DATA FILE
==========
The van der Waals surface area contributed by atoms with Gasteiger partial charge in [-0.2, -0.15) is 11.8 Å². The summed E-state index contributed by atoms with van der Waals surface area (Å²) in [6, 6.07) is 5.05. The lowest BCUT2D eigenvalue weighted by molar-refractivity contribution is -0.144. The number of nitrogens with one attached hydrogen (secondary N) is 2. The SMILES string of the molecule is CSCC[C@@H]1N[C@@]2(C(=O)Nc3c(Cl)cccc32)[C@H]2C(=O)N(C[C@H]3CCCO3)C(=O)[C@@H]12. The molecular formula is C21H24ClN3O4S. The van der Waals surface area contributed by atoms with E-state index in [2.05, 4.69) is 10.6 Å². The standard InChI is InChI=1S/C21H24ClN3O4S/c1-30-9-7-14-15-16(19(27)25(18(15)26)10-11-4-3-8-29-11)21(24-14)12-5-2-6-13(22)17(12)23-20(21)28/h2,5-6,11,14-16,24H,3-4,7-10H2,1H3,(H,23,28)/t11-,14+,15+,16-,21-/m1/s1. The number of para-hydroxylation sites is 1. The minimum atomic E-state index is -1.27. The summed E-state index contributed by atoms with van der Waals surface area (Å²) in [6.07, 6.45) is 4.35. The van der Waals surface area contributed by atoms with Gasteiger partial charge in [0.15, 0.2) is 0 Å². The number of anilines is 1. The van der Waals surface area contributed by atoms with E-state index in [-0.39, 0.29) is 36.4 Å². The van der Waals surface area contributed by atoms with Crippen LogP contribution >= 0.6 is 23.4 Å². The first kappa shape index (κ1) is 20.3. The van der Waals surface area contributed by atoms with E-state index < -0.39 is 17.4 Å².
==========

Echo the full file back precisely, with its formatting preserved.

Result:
The van der Waals surface area contributed by atoms with Gasteiger partial charge in [-0.2, -0.15) is 11.8 Å². The summed E-state index contributed by atoms with van der Waals surface area (Å²) in [6, 6.07) is 5.05. The lowest BCUT2D eigenvalue weighted by molar-refractivity contribution is -0.144. The number of nitrogens with one attached hydrogen (secondary N) is 2. The SMILES string of the molecule is CSCC[C@@H]1N[C@@]2(C(=O)Nc3c(Cl)cccc32)[C@H]2C(=O)N(C[C@H]3CCCO3)C(=O)[C@@H]12. The molecular formula is C21H24ClN3O4S. The van der Waals surface area contributed by atoms with E-state index in [2.05, 4.69) is 10.6 Å². The standard InChI is InChI=1S/C21H24ClN3O4S/c1-30-9-7-14-15-16(19(27)25(18(15)26)10-11-4-3-8-29-11)21(24-14)12-5-2-6-13(22)17(12)23-20(21)28/h2,5-6,11,14-16,24H,3-4,7-10H2,1H3,(H,23,28)/t11-,14+,15+,16-,21-/m1/s1. The number of para-hydroxylation sites is 1. The minimum atomic E-state index is -1.27. The summed E-state index contributed by atoms with van der Waals surface area (Å²) in [6.07, 6.45) is 4.35. The van der Waals surface area contributed by atoms with Gasteiger partial charge in [0.15, 0.2) is 0 Å². The number of anilines is 1. The van der Waals surface area contributed by atoms with E-state index in [-0.39, 0.29) is 36.4 Å². The van der Waals surface area contributed by atoms with Crippen LogP contribution >= 0.6 is 23.4 Å². The first kappa shape index (κ1) is 20.3. The van der Waals surface area contributed by atoms with E-state index < -0.39 is 17.4 Å².